Although she didn't study art formally, her youngest experiences with creation were extremely positive.
“My fondest early memories were of painting in kindergarten... I used to be so in love with setting up the easel and putting on the apron and painting,” she said.
Her love carried through to her teen years when Carissa kept a bulletin board in her bedroom.
“It became an ever-changing carousel of art. Like an assemblage. Some elements would remain and others would go away quickly... Because it was impermanent and always evolving it became real self-expression,” she said. “After that my expression was fashion. Putting together crazy outfits. I thought I wanted to be a fashion designer.”
“I never took proper art classes so I never really labeled myself as an artist.” She notes on the heels of talking about her photographic self-portraiture. “At first it was very secretive, and private. But then I started sharing it on Flickr, I didn't share it with anyone outside [of my circle,] but it allowed me to step up and be more brave in asserting: 'I am an artist!'
“I dressed up as characters documentary style, to portray ideas or stories. Now that I paint, I mix it all together and I use my self-portraits. That's why love mixed media so much.”
Paige uses her fondness of costumes, vintage dresses and self-portraits all as a means to the same end. She seems to constantly point at identity and expression, then ask herself: “How will my journey will get me there today?”
“The self-portraits really allowed me to see myself for the first time in a way that I hadn't been able to before. Once I start seeing myself that way I can project that [self-expression] more in my waking and living life. Its the same with my art [show], showing it in the real world. Hanging it at 'little fish' is the same as creating a self portrait, putting my identity out there in a new way,” she said.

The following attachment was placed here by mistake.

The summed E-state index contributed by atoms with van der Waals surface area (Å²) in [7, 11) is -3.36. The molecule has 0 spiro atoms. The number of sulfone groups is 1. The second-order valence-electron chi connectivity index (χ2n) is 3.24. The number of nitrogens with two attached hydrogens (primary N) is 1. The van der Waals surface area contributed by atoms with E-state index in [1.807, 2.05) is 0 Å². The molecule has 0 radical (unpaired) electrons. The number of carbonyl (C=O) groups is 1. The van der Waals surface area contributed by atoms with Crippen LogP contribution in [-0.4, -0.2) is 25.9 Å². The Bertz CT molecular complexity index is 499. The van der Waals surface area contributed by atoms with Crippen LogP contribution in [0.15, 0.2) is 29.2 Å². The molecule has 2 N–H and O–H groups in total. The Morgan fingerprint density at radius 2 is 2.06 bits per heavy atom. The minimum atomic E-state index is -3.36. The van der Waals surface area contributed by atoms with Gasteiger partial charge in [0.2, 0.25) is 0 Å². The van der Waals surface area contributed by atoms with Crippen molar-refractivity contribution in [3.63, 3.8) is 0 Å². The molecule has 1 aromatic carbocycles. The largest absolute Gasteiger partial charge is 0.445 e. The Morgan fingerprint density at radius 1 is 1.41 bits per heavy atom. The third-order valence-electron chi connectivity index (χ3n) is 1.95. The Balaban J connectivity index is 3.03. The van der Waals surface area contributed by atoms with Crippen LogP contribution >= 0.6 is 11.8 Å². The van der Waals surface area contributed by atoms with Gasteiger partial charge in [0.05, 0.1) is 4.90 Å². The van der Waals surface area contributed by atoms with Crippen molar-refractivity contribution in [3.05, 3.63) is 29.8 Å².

Paige's pieces have been described by her friends as “very ethereal and soulful.” Others have said: “they're like a dream you can't quite catch when you wake up.”
In order to create these mixed-media montages of whimsy and expression, Paige goes through a process in her studio in Deltona, where she lives with her partner and three cats.
“I listen to music, Bjork or Billie Holiday or jazz. Being alone makes me feel most comfortable,” she said. “Everything that I gather along my journey is what ends up in my art.”
Paige said her creativity can be sparked by objects in thrift stores. Those inspirations don’t always come in the forms of dresses or costumes either – often it may be something she overhears or encounters.
He current process includes working with wood, with birch wood being a consistent medium. She also uses different techniques while working.
“Sometimes I record myself painting [because I'm preparing for a course]. That's almost like doing another self-portrait.
“When I'm done painting I examine where I could have stopped or see where I could have kept going. It is my sacred process,” she said.
It was writing poetry again that reawakened her process, she said, and got her back to the feeling of expressing herself.
“After I started doing that with words and I needed to get out other feelings visually. I needed to interpret visually my feelings and my words,” she said. “Everything that's been revealed to me by my writing and my art I become a channel, the more clear that I am, the more healthy that I am, when I eat healthy I, become a pure channel. And then I'm truly living my art.”
Paige's solo show will hang for the next month at little fish HUGE pond, where she'll be for a meet and greet during Friday's monthly Art Walk beginning at 6 p.m.
Jessica Pirani can be reached at JessieBerger@yahoo.com.